News Release | June 23, 2008
Acura TSX luxury car is Top Safety Pick
ARLINGTON, VA — The redesigned 2009 Acura TSX, a midsize luxury car, wins the Insurance Institute for Highway Safety's Top Safety Pick award. Winners afford superior overall crash protection among the vehicles in their classes. To qualify, a vehicle must earn the highest rating of good in the Institute's front, side, and rear tests and be equipped with electronic stability control. The new TSX improved in the side test from acceptable to good and in the rear test from poor to good, compared with the previous model.
"Criteria to win are tough because Top Safety Pick is intended to drive continued improvements such as top crash test ratings and rapid addition of electronic stability control, which is standard equipment on the TSX," says Institute president Adrian Lund. "Recognizing vehicles at the head of the class for safety helps consumers distinguish the best overall choices without having to sort through multiple test results."
"This is the third Acura and the eighth model from Honda to earn our top award," Lund says. "Frontal crashworthiness has improved dramatically for all cars in recent years, but there still are significant differences in how vehicles perform in our side and rear tests."
Huge improvements in protection for people in rear crashes: Seat/head restraints in the 2004-08 TSX were rated poor for occupant protection in rear crashes. Honda redesigned the seats in the 2009 TSX to earn a better rating, and when the Institute tested the new seat, it earned the highest rating of good.
"You don't know what kind of crash you're going to be in," Lund says, "so it's important to choose a vehicle that will protect you in all kinds of crashes."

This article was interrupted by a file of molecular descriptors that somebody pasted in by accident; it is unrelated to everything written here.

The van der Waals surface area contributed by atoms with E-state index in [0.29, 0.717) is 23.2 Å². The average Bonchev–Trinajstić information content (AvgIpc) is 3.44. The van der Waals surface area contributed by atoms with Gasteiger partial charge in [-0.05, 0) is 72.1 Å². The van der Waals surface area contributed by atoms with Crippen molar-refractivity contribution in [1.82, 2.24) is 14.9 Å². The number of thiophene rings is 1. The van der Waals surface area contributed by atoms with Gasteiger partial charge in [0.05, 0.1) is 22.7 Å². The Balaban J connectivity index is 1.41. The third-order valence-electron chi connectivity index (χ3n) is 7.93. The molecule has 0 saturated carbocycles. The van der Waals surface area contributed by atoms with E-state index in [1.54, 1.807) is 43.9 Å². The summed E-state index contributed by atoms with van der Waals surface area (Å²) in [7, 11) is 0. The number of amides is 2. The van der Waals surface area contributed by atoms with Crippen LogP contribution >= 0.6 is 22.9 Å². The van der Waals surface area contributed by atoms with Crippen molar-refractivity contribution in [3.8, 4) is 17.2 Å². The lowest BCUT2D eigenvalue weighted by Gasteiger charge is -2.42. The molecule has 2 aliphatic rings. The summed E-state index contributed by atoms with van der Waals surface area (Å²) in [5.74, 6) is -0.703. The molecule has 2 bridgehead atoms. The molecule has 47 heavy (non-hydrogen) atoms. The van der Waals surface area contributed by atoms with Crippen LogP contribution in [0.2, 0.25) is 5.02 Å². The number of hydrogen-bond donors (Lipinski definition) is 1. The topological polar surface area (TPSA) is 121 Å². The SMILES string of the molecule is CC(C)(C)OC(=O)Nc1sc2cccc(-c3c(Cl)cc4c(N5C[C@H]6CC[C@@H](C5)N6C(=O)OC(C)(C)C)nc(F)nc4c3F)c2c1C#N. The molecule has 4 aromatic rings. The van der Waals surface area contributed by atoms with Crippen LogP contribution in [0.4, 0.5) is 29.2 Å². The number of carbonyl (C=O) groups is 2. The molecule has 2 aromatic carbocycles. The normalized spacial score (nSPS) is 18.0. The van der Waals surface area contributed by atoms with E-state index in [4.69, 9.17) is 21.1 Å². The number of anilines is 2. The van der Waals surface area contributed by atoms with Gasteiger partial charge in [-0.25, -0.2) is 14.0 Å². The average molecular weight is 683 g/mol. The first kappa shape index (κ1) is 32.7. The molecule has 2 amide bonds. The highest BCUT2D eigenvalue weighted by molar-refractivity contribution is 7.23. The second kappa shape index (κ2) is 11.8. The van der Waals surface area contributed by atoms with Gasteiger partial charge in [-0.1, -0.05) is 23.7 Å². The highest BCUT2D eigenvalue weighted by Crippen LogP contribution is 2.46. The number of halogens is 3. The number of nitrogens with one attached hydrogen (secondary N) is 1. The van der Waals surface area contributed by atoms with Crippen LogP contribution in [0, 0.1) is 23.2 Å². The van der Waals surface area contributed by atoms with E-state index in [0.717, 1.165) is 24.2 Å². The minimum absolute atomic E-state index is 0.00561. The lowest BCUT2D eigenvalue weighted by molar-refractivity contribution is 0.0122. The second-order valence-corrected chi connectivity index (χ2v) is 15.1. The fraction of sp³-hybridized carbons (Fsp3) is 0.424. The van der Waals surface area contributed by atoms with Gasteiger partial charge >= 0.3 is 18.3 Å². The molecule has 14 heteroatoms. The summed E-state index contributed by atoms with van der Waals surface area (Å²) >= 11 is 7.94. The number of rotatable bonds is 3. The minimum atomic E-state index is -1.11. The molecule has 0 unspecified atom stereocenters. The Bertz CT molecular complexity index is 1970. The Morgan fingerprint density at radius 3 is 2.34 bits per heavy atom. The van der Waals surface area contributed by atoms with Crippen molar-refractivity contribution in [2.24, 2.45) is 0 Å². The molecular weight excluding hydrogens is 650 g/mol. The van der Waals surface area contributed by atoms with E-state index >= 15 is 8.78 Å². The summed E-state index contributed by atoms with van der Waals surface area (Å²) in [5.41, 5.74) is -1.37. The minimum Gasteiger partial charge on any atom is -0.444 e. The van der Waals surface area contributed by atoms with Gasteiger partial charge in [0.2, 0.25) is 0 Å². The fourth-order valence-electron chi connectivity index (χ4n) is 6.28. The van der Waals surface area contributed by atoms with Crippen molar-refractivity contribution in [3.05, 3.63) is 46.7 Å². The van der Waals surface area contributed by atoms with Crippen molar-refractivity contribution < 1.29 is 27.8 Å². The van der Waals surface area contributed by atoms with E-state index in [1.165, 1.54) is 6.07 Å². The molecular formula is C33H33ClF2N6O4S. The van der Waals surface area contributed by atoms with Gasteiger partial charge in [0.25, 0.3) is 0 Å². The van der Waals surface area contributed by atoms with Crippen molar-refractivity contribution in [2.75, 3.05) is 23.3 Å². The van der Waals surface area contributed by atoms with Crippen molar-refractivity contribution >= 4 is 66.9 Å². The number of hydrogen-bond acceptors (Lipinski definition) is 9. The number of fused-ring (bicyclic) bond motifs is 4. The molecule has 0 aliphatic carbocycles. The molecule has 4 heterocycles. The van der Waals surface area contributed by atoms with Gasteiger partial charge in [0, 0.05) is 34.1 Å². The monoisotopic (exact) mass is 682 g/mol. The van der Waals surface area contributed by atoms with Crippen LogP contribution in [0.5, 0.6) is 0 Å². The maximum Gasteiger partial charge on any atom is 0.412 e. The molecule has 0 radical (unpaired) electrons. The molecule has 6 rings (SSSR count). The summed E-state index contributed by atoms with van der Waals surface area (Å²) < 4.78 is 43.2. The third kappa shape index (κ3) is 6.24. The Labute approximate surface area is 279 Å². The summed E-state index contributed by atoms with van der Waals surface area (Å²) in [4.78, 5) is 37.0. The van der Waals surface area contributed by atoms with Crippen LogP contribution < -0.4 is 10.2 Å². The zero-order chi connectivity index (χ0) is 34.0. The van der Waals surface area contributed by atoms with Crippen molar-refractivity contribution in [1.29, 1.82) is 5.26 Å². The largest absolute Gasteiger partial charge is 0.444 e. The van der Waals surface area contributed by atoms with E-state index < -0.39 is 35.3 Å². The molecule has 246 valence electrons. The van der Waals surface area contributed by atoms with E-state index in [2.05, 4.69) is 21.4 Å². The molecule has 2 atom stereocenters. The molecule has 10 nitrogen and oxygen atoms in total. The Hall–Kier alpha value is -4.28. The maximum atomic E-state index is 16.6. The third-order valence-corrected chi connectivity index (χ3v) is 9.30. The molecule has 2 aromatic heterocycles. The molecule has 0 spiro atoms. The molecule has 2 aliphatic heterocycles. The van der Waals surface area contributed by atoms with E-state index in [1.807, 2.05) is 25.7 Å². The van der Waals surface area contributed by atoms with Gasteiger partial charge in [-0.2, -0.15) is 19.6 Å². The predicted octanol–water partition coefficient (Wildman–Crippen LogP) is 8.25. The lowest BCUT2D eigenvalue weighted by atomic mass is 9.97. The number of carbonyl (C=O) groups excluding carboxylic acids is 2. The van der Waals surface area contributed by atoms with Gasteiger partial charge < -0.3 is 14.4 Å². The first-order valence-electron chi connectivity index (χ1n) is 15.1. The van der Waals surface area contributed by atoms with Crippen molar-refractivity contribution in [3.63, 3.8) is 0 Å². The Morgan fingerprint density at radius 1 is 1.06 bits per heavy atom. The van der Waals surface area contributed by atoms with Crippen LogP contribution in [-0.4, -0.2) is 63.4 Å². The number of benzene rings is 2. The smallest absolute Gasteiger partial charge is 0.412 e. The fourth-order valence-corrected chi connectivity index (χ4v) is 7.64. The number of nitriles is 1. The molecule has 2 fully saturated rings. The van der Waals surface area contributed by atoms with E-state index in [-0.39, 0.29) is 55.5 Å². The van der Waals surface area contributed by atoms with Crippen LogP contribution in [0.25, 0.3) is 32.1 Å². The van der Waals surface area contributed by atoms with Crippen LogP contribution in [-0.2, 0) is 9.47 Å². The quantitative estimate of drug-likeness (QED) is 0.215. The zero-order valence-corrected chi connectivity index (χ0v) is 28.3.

In 2007 the Institute made the criteria to earn Top Safety Pick tougher by adding a requirement — winners must be equipped with electronic stability control (ESC). Known by different names and called vehicle stability assist on the TSX, ESC helps drivers maintain control in the worst situation — loss of control at high speed — by engaging automatically when it senses vehicle instability and helping to bring a vehicle back in the intended line of travel. ESC lowers the risk of a fatal single-vehicle crash by about half. It lowers the risk of a fatal rollover crash by as much as 80 percent.
How vehicles are evaluated: The Institute's frontal crashworthiness evaluations are based on results of 40 mph frontal offset crash tests. Each vehicle's overall evaluation is based on measurements of intrusion into the occupant compartment, injury measures recorded on a Hybrid III dummy in the driver seat, and analysis of slow-motion film to assess how well the restraint system controlled dummy movement during the test.
Side evaluations are based on performance in a crash test in which the side of a vehicle is struck by a barrier moving at 31 mph. The barrier represents the front end of a pickup or SUV. Ratings reflect injury measures recorded on two instrumented SID-IIs dummies, assessment of head protection countermeasures, and the vehicle's structural performance during the impact.
Rear crash protection is rated according to a two-step procedure. Starting points for the ratings are measurements of head restraint geometry — the height of a restraint and its horizontal distance behind the back of the head of an average-size man. Seat/head restraints with good or acceptable geometry are tested dynamically using a dummy that measures forces on the neck.
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Vehicle ratings reported in news releases apply to those specific dates only — for our latest results, see vehicle ratings.